Every day I get two questions: how many candidates apply to jobs at start-ups and what can I do to distinguish myself and land a job? These are really important questions and knowing the answer can significantly increase your odds of getting hired, so I’d like to share them here.
Number of candidates
The first question is easy to answer and unsurprising: A LOT of candidates apply to roles at start-ups. At HireArt, we get on average 300 – 500 applicants within a month of starting to recruit for a junior non-technical role at a start-up. Senior roles or technical roles have significantly different dynamics, so we will focus this post on junior roles for non-technical candidates 2 – 5 years out of college.
Below are real jobs that HireArt has hired for (we can’t show clients’ names due to confidentiality). For each role we listed the title, the amount of time the role has been posted for on our website and external job boards, and the role’s location.
How to get hired (here’s the secret sauce, and yes, there is a secret sauce):
As you can see, there is definitely stiff competition for start-up jobs. Luckily, there is a secret to how you can distinguish yourself from this competition. Here are the three things you can do to get yourself hired:
1. Don’t screw up your application: This one is obvious, but it’s worth stating as about 30% of candidates make themselves un-hirable by having typos in their application, listing the wrong company in their resume, or sending resumes that are so poorly formatted that recruiters can’t read them (this includes some infographic resumes).
2. Get an introduction to someone at the company. Use LinkedIn to find any way you possibly can to get an intro at the company you are applying for. Hustle. Buy your friends ice cream. Go to meet-ups to network with people who know someone at the company you want to work for. Amazingly, even very weak intros can make a huge difference. Don’t discount the importance of social validation.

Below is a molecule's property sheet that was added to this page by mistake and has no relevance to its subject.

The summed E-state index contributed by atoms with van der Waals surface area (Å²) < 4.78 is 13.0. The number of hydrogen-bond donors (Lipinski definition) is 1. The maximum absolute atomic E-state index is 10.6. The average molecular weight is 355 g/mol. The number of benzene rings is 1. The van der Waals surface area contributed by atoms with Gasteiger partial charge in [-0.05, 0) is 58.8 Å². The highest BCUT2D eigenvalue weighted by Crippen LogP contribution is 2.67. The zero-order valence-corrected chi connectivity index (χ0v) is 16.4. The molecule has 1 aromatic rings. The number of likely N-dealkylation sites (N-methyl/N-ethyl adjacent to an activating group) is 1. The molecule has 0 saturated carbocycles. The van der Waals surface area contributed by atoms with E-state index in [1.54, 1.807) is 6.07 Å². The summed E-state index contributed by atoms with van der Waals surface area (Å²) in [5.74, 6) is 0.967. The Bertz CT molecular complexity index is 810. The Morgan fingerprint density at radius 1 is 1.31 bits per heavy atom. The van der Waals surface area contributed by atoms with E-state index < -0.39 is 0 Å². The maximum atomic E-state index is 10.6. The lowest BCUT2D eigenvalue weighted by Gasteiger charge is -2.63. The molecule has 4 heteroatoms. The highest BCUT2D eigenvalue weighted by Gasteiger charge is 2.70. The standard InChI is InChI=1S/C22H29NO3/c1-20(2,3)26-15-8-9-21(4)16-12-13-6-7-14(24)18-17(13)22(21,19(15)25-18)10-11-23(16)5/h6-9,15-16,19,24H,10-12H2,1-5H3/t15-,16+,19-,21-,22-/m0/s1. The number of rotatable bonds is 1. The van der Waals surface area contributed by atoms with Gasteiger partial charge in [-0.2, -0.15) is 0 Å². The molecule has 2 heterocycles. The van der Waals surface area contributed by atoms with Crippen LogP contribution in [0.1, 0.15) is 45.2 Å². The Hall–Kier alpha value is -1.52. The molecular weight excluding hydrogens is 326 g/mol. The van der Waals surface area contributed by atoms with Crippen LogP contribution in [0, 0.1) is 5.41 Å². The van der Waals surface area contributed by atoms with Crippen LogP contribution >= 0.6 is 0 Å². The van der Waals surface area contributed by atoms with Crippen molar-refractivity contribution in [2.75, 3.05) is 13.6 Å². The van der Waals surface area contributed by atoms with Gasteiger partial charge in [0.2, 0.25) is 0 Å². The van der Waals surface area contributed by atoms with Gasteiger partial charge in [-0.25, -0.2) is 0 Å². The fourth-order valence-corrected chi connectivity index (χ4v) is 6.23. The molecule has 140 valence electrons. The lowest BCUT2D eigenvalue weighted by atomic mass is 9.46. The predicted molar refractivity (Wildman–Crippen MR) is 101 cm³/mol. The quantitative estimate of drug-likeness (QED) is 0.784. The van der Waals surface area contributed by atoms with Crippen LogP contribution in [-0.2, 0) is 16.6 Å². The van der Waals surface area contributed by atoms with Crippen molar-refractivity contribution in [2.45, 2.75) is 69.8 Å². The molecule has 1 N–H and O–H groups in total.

3. The real secret sauce: Show your employer that you can do the job. This last tip is so effective and so easy that I am surprised that not everyone is doing it yet. In an excellent post, Scott Britton calls it the “The Proof Approach.”
Essentially it consists of adding some value to your future employer as a way to get hired. If you’re applying for a biz dev role, introduce the hiring manager to a potential client or partner. If you’re applying for a marketing role, write a blog post about the company, generate traffic and link it back to the company’s website. If you’re applying for an operations role, try out the service and offer some concrete and useful suggestions for how to lower costs.
To do this, you need to go deep rather than wide in your approach to getting hired. Rather than sending out 20 resumes per day, you need to send out two resumes per day but put real effort into each application. At Shoptiques, a design candidate created an amazing brochure that convinced the hiring manager that the candidate had the skills. At a large corporation in San Francisco, one candidate for a strategy consulting role interviewed 10 experts and created a powerpoint presentation answering one of the questions she thought the hiring manager might be grappling with. At Exec, a new service to allow anyone to outsource anything you want for $25/hour, one candidate used Exec’s service to get his resume delivered to the hiring manager at Exec.
I know what you’re thinking: “This is so much work! Isn’t this exploitation?” I agree that it’s a lot of work but the question I was asked wasn’t “How can I get hired with minimal effort?” The question was just how to get hired, and this approach can significantly increase the odds that you’ll land a job.
At HireArt, we offer a slightly less taxing way to the “Proof Approach” by allowing you to take a “challenge-based interview” that helps you prove your skills and showcase the value you’ll add. It’s much deeper than a resume and it really helps distinguish you from the pack (yes, this is a plug for our service, but trust me, it really helps you get noticed).
For some, this post might be a bit depressing. There is stiff competition for start-up jobs and the stunts you may need to pull to get noticed might seem intimidating. But in reality, this post should be good news: Yes, there is competition for start-up jobs, but if you really want it, you can get it. Be creative. Let the hustler in you come out. And most of all, make yourself so obviously useful to the start-up that they will be the ones who won’t want to miss out on you.